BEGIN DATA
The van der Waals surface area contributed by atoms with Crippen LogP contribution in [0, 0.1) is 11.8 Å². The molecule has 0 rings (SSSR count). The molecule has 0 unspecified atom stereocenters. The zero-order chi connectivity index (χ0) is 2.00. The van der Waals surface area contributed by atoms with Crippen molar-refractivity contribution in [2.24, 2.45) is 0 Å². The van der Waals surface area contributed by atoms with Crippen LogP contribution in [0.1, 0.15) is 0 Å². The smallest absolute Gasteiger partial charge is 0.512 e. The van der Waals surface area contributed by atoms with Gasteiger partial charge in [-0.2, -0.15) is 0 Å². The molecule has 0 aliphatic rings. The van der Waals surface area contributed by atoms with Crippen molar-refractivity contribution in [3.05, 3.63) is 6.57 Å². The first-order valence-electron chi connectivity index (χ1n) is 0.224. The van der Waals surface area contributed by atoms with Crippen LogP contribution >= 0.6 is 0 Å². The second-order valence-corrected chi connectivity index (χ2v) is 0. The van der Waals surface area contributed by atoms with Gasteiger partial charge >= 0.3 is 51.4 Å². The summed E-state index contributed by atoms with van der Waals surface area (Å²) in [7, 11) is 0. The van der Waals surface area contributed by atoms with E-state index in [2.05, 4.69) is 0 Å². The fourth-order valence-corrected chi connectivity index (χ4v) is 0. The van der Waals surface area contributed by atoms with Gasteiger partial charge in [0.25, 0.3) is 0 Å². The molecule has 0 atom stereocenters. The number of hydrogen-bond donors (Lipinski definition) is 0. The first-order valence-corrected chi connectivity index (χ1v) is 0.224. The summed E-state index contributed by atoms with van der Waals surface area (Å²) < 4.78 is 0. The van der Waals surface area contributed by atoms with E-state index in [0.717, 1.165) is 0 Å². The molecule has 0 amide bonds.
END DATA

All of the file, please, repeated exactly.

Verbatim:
The van der Waals surface area contributed by atoms with Crippen LogP contribution in [0, 0.1) is 11.8 Å². The molecule has 0 rings (SSSR count). The molecule has 0 unspecified atom stereocenters. The zero-order chi connectivity index (χ0) is 2.00. The van der Waals surface area contributed by atoms with Crippen molar-refractivity contribution in [2.24, 2.45) is 0 Å². The van der Waals surface area contributed by atoms with Crippen LogP contribution in [0.1, 0.15) is 0 Å². The smallest absolute Gasteiger partial charge is 0.512 e. The van der Waals surface area contributed by atoms with Gasteiger partial charge in [-0.2, -0.15) is 0 Å². The molecule has 0 aliphatic rings. The van der Waals surface area contributed by atoms with Crippen molar-refractivity contribution in [3.05, 3.63) is 6.57 Å². The first-order valence-electron chi connectivity index (χ1n) is 0.224. The van der Waals surface area contributed by atoms with Crippen LogP contribution >= 0.6 is 0 Å². The second-order valence-corrected chi connectivity index (χ2v) is 0. The van der Waals surface area contributed by atoms with Gasteiger partial charge >= 0.3 is 51.4 Å². The summed E-state index contributed by atoms with van der Waals surface area (Å²) in [7, 11) is 0. The van der Waals surface area contributed by atoms with E-state index in [2.05, 4.69) is 0 Å². The fourth-order valence-corrected chi connectivity index (χ4v) is 0. The van der Waals surface area contributed by atoms with Gasteiger partial charge in [0.25, 0.3) is 0 Å². The molecule has 0 atom stereocenters. The number of hydrogen-bond donors (Lipinski definition) is 0. The first-order valence-corrected chi connectivity index (χ1v) is 0.224. The summed E-state index contributed by atoms with van der Waals surface area (Å²) < 4.78 is 0. The van der Waals surface area contributed by atoms with E-state index in [0.717, 1.165) is 0 Å². The molecule has 0 amide bonds.